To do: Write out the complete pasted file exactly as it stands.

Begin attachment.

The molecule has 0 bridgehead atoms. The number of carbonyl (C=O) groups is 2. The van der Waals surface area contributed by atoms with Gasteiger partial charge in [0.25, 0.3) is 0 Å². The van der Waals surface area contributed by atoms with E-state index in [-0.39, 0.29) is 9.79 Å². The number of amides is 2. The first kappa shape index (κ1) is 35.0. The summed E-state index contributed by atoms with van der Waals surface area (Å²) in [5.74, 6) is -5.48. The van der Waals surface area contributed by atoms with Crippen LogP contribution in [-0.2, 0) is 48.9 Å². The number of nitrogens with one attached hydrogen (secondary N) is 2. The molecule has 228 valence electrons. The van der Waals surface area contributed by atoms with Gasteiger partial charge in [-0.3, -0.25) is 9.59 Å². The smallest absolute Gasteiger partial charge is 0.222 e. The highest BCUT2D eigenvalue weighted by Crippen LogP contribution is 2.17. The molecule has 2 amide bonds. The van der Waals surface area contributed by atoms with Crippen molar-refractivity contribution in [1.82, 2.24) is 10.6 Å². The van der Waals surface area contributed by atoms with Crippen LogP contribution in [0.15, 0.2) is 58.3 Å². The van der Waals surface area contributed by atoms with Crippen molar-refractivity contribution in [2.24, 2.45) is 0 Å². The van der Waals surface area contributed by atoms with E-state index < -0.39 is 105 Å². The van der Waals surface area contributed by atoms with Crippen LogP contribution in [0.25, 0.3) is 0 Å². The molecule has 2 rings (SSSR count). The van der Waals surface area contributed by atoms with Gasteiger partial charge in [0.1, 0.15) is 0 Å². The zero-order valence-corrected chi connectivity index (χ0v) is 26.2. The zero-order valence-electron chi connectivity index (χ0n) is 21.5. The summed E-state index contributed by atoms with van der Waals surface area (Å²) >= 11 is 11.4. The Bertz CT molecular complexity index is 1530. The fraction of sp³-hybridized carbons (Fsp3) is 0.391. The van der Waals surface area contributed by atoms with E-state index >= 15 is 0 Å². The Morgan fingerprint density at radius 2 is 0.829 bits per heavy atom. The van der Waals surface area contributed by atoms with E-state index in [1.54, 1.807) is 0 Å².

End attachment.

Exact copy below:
The molecule has 0 bridgehead atoms. The number of carbonyl (C=O) groups is 2. The van der Waals surface area contributed by atoms with Gasteiger partial charge in [0.25, 0.3) is 0 Å². The van der Waals surface area contributed by atoms with E-state index in [-0.39, 0.29) is 9.79 Å². The number of amides is 2. The first kappa shape index (κ1) is 35.0. The summed E-state index contributed by atoms with van der Waals surface area (Å²) in [5.74, 6) is -5.48. The van der Waals surface area contributed by atoms with Crippen LogP contribution in [-0.2, 0) is 48.9 Å². The number of nitrogens with one attached hydrogen (secondary N) is 2. The molecule has 228 valence electrons. The van der Waals surface area contributed by atoms with Gasteiger partial charge in [-0.3, -0.25) is 9.59 Å². The smallest absolute Gasteiger partial charge is 0.222 e. The highest BCUT2D eigenvalue weighted by Crippen LogP contribution is 2.17. The molecule has 2 amide bonds. The van der Waals surface area contributed by atoms with Crippen molar-refractivity contribution in [1.82, 2.24) is 10.6 Å². The van der Waals surface area contributed by atoms with Crippen LogP contribution in [0.15, 0.2) is 58.3 Å². The van der Waals surface area contributed by atoms with Crippen molar-refractivity contribution in [2.24, 2.45) is 0 Å². The van der Waals surface area contributed by atoms with E-state index < -0.39 is 105 Å². The van der Waals surface area contributed by atoms with Crippen LogP contribution in [0.25, 0.3) is 0 Å². The molecule has 2 rings (SSSR count). The van der Waals surface area contributed by atoms with Gasteiger partial charge in [0.1, 0.15) is 0 Å². The zero-order valence-corrected chi connectivity index (χ0v) is 26.2. The zero-order valence-electron chi connectivity index (χ0n) is 21.5. The summed E-state index contributed by atoms with van der Waals surface area (Å²) >= 11 is 11.4. The Bertz CT molecular complexity index is 1530. The fraction of sp³-hybridized carbons (Fsp3) is 0.391. The van der Waals surface area contributed by atoms with E-state index >= 15 is 0 Å². The Morgan fingerprint density at radius 2 is 0.829 bits per heavy atom. The van der Waals surface area contributed by atoms with E-state index in [1.54, 1.807) is 0 Å².